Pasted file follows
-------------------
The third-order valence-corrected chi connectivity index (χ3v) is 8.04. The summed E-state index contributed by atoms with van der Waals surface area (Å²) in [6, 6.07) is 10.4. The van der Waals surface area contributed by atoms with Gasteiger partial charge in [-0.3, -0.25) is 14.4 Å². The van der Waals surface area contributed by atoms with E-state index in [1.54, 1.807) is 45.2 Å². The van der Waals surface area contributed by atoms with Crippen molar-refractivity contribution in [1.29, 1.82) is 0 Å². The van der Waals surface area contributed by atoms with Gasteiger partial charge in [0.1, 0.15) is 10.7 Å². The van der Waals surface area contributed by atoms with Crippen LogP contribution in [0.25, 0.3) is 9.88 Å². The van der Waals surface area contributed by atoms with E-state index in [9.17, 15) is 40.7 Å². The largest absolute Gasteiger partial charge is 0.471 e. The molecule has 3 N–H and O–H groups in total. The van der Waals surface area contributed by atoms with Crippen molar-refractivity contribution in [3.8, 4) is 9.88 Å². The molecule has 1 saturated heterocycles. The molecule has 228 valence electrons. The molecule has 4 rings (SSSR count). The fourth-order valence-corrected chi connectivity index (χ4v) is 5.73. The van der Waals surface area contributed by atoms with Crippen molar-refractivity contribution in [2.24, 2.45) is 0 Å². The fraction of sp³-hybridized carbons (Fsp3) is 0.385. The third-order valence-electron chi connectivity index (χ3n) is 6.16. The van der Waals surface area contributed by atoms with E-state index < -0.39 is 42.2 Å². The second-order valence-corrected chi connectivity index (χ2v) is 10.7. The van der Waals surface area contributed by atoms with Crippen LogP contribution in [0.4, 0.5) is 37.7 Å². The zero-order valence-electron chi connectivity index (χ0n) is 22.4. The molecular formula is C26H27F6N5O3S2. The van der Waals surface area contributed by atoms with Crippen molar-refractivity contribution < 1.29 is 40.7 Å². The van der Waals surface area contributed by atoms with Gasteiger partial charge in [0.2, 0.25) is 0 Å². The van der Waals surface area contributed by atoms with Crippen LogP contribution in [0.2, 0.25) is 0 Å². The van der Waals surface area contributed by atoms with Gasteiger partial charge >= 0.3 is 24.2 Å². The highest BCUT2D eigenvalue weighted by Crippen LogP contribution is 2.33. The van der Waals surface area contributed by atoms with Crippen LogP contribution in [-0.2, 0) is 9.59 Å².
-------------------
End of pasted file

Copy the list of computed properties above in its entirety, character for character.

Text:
The third-order valence-corrected chi connectivity index (χ3v) is 8.04. The summed E-state index contributed by atoms with van der Waals surface area (Å²) in [6, 6.07) is 10.4. The van der Waals surface area contributed by atoms with Gasteiger partial charge in [-0.3, -0.25) is 14.4 Å². The van der Waals surface area contributed by atoms with E-state index in [1.54, 1.807) is 45.2 Å². The van der Waals surface area contributed by atoms with Crippen molar-refractivity contribution in [1.29, 1.82) is 0 Å². The van der Waals surface area contributed by atoms with Gasteiger partial charge in [0.1, 0.15) is 10.7 Å². The van der Waals surface area contributed by atoms with Crippen LogP contribution in [0.25, 0.3) is 9.88 Å². The van der Waals surface area contributed by atoms with E-state index in [9.17, 15) is 40.7 Å². The largest absolute Gasteiger partial charge is 0.471 e. The molecule has 3 N–H and O–H groups in total. The van der Waals surface area contributed by atoms with Crippen molar-refractivity contribution in [3.8, 4) is 9.88 Å². The molecule has 1 saturated heterocycles. The molecule has 228 valence electrons. The molecule has 4 rings (SSSR count). The fourth-order valence-corrected chi connectivity index (χ4v) is 5.73. The van der Waals surface area contributed by atoms with Crippen molar-refractivity contribution in [2.24, 2.45) is 0 Å². The fraction of sp³-hybridized carbons (Fsp3) is 0.385. The third-order valence-electron chi connectivity index (χ3n) is 6.16. The van der Waals surface area contributed by atoms with E-state index < -0.39 is 42.2 Å². The second-order valence-corrected chi connectivity index (χ2v) is 10.7. The van der Waals surface area contributed by atoms with Crippen LogP contribution in [0.4, 0.5) is 37.7 Å². The zero-order valence-electron chi connectivity index (χ0n) is 22.4. The molecular formula is C26H27F6N5O3S2. The van der Waals surface area contributed by atoms with Crippen molar-refractivity contribution < 1.29 is 40.7 Å². The van der Waals surface area contributed by atoms with Gasteiger partial charge in [0.2, 0.25) is 0 Å². The van der Waals surface area contributed by atoms with Crippen LogP contribution in [0.2, 0.25) is 0 Å². The van der Waals surface area contributed by atoms with Gasteiger partial charge >= 0.3 is 24.2 Å². The highest BCUT2D eigenvalue weighted by Crippen LogP contribution is 2.33. The van der Waals surface area contributed by atoms with Crippen LogP contribution in [-0.2, 0) is 9.59 Å².